The Te Deum leads us to praise God for the wonder of the INCARNATION – God entered His own creation, not as almighty God, but as weak and helpless infant. And all for one purpose – to restore His creation to its intended goodness again and to redeem fallen and sinful man. The “true, adorable and only Son,” the “king of glory,” the “everlasting Son of the Father” atoned for the sin of the world by His DEATH, even death on a cross.
This is the love of God for you and for me and for “all the earth.” Here we proclaim the DEATH and the RESURRECTION and the ASECENSION of the Son of God who, by His love has “opened the kingdom of heaven to all believers.”
When we sing the Te Deum we are singing the gospel. The good news of life and salvation that we could not win for ourselves, but that God has won for us in His Son, Jesus Christ – while we were still sinners.
Vss. 7-9 p.225
Now, we’re ready for the final section of this hymn. Let’s recite verses 7-9 together…
Having voiced our praise to God and acknowledged Him to be the Lord, even as our attention is ultimately focused on the cross of Christ, the direction of the “Te Deum” takes a turn. Up to this point, our voices have been joined with “all the earth,” and the “heavens and all the powers therein.”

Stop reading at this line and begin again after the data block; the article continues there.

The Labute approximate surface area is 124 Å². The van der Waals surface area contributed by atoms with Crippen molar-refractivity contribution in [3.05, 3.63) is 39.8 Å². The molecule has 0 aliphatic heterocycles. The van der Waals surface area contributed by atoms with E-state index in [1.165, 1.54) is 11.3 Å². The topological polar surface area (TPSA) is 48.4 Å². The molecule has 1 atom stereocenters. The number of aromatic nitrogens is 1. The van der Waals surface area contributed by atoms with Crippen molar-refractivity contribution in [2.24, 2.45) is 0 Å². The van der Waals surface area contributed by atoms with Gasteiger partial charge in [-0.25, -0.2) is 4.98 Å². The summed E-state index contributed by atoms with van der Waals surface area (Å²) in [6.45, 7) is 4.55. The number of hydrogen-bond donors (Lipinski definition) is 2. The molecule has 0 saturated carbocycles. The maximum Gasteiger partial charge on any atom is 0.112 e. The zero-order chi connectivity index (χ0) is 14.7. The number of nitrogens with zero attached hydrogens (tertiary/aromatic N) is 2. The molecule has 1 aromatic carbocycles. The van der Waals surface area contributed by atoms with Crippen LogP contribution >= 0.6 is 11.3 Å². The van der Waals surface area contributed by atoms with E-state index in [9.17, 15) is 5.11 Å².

But now, we separate ourselves from the church triumphant and huddle up in the church militant. From pure praise of God with “the heavens and all the powers therein,” we, who are still in this world, this fallen and sinful world and who still daily struggle with the sin that is in us, ask God to “help your servants” so that we may “never be confounded.”
We are surrounded by evil and constantly faced with temptation to compromise what we know to be true and right for the sake of acceptance or material gain or to keep from losing something, maybe even our life. We pray that the Lord would keep us in this ‘one true faith’ until we breathe our final breath and our heart beats its final beat, and He “makes us to be numbered with Your saints, in glory everlasting.”
So, the Te Deum is rooted in BOTH the orthodox CHRISTIAN FAITH BASED ON GOD’S WORD as well as the REALISTIC HUMAN EXPERIENCE of God’s people. We BOTH acknowledge God to be the Lord and acknowledge our own weakness and frailty in this fallen and dangerous world.
It covers the whole gamut of things from THE CREATION IN THE BEGINNING to the CONSUMATION OF THE WORLD on the LAST DAY with JESUS COMES AGAIN. It brings us to the foot of the cross of Christ and takes us into the Kingdom of Heaven in the Spirit. It brings together the PEOPLE OF GOD in heaven and on earth and unites our voices together as ‘ONE, HOLY CHRISTIAN CHURCH.’
And the only thing left for us to do now, is sing it. We stand.